Definition: "An ergogenic aid is any substance or phenomenon that enhances performance "

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Calorie burning reduces mortality in elderly

The more energy people in their seventies expend on physical activities, the less likely they are to die. According to a study done by the American National Institute on Aging, elderly people who burn high amounts of calories because they take daily exercise are twice less likely to die than elderly people who do not burn many calories.

Exercise & life span

Calorie burning reduces mortality in elderly
Physical activity extends life span, certainly if you do both high and moderate intensity exercise. People who get a lot of exercise have longer telomeres as do people with a higher VO2max and the likelihood of dying increases with every hour spent sitting daily.

The protective mechanism that movement provides works in a complex way. Movement reduces the chance of dying from chronic diseases such as diabetes-2, cancer and heart and vascular disease. A partial explanation of the positive effect of movement is that it stimulates the activity of more detoxifying enzymes. A recent theory suggests that developed muscle mass results in considerable emissions of anti-inflammatory and life-extending signal substances. That's why muscular strength is believed to protect against cancer and why strong men are thought to live longer.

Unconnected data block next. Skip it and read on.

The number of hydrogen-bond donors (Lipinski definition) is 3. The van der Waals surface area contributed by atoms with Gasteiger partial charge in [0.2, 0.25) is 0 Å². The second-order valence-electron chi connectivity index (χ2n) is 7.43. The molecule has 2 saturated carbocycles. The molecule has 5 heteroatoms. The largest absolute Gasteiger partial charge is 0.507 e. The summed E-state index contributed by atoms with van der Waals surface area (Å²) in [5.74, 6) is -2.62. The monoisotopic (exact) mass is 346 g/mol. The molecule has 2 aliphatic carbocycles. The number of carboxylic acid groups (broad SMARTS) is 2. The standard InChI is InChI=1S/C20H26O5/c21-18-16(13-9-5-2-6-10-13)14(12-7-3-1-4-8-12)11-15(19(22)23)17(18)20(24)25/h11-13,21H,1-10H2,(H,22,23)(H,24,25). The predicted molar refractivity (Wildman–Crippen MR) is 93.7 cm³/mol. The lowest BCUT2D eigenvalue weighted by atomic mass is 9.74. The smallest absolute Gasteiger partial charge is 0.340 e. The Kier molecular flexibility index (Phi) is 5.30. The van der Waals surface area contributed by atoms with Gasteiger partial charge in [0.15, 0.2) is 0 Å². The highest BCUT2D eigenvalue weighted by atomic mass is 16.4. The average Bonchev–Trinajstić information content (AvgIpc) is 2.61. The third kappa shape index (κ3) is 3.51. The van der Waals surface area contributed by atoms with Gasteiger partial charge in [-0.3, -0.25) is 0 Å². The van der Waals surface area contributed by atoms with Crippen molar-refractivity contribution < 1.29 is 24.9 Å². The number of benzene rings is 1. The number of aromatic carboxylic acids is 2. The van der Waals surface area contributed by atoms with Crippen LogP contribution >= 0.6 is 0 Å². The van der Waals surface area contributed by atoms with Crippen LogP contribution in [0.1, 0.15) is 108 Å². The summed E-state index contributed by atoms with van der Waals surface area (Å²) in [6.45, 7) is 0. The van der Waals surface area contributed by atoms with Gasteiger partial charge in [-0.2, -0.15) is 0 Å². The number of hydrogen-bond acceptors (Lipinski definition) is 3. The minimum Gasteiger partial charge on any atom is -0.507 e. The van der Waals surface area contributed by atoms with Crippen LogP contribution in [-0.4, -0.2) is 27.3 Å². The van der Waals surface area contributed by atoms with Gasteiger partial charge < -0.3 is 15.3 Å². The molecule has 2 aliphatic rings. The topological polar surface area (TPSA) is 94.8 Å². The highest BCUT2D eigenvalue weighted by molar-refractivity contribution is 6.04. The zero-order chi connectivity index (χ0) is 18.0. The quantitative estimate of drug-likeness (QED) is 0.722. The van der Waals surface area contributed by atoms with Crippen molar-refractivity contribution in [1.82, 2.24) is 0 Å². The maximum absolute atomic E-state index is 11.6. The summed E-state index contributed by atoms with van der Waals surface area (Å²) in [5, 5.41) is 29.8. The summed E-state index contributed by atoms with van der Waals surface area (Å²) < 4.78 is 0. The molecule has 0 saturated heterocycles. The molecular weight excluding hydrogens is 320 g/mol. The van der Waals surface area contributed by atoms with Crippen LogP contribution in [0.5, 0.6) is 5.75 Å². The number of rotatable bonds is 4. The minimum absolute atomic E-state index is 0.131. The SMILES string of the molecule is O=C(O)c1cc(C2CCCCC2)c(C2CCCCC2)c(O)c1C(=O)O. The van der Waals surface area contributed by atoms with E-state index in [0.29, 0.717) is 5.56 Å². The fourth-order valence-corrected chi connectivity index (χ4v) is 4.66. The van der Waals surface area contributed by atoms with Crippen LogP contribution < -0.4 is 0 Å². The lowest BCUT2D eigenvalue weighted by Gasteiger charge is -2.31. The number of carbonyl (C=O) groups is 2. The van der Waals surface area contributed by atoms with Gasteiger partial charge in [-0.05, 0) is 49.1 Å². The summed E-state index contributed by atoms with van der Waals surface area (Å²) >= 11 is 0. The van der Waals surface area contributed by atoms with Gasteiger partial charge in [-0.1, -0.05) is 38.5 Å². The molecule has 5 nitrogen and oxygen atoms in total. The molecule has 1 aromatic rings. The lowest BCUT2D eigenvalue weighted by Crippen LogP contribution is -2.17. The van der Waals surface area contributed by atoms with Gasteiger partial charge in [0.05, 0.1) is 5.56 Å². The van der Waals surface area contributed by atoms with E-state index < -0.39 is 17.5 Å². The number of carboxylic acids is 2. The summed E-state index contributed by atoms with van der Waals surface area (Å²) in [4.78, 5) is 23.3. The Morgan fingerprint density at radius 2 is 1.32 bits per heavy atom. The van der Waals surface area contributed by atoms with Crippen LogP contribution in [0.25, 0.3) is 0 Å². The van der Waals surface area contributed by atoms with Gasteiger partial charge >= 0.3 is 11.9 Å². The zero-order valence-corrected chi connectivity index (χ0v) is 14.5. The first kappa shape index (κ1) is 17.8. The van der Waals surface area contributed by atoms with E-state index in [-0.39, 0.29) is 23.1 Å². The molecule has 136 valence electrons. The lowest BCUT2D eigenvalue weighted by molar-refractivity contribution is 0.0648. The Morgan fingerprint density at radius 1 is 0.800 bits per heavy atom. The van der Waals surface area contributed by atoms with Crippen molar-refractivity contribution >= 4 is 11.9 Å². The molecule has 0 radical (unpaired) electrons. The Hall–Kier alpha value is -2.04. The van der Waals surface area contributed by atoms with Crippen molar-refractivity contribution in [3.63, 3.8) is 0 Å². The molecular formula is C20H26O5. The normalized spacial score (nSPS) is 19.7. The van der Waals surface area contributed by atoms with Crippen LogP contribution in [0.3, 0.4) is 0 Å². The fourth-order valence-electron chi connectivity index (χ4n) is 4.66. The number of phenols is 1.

Theory is all very well, but facts are useful too. So the researchers gathered data on 302 "high-functioning, community-dwelling older adults" aged between 70 and 82 years. The researchers used questionnaires to find out how much daily exercise the septuagenarians got and how many calories they burned as a result. They then monitored their subjects for 6 years.

During that period 55 of the elderly people died. The more calories the elderly subjects burned, the lower their chance of dying. The figure below shows that, of the subjects who expended less than 521 calories on physical exercise, 25 percent died during the research period. Of the subjects who burned over 770 calories through exercise only 12 percent died.

Calorie burning reduces mortality in elderly

Calorie burning reduces mortality in elderly

The table above shows that, for every 287 calories that the septuagenarians expended on physical activity, their chance of dying declined by 30 percent. The researchers corrected their figures for every variable they could think of: "age, sex, race, weight, height, percentage of body fat, sleep duration, self-rated health, education, smoking status and history, cardiovascular disease, lung disease, diabetes, hip or knee osteoarthritis, osteoporosis, cancer, and depression."

"Efforts to increase or maintain free-living activity energy expenditure will likely improve the health of older adults", the researchers conclude.

It's possible that the figures underestimate the life-extending effect of physical exercise. It was not by doing sport or walking that the active subjects burned more calories, but by doing paid work. Apparently the septuagenarians burned more calories at work than during their free time.

JAMA. 2006 Jul 12;296(2):171-9.

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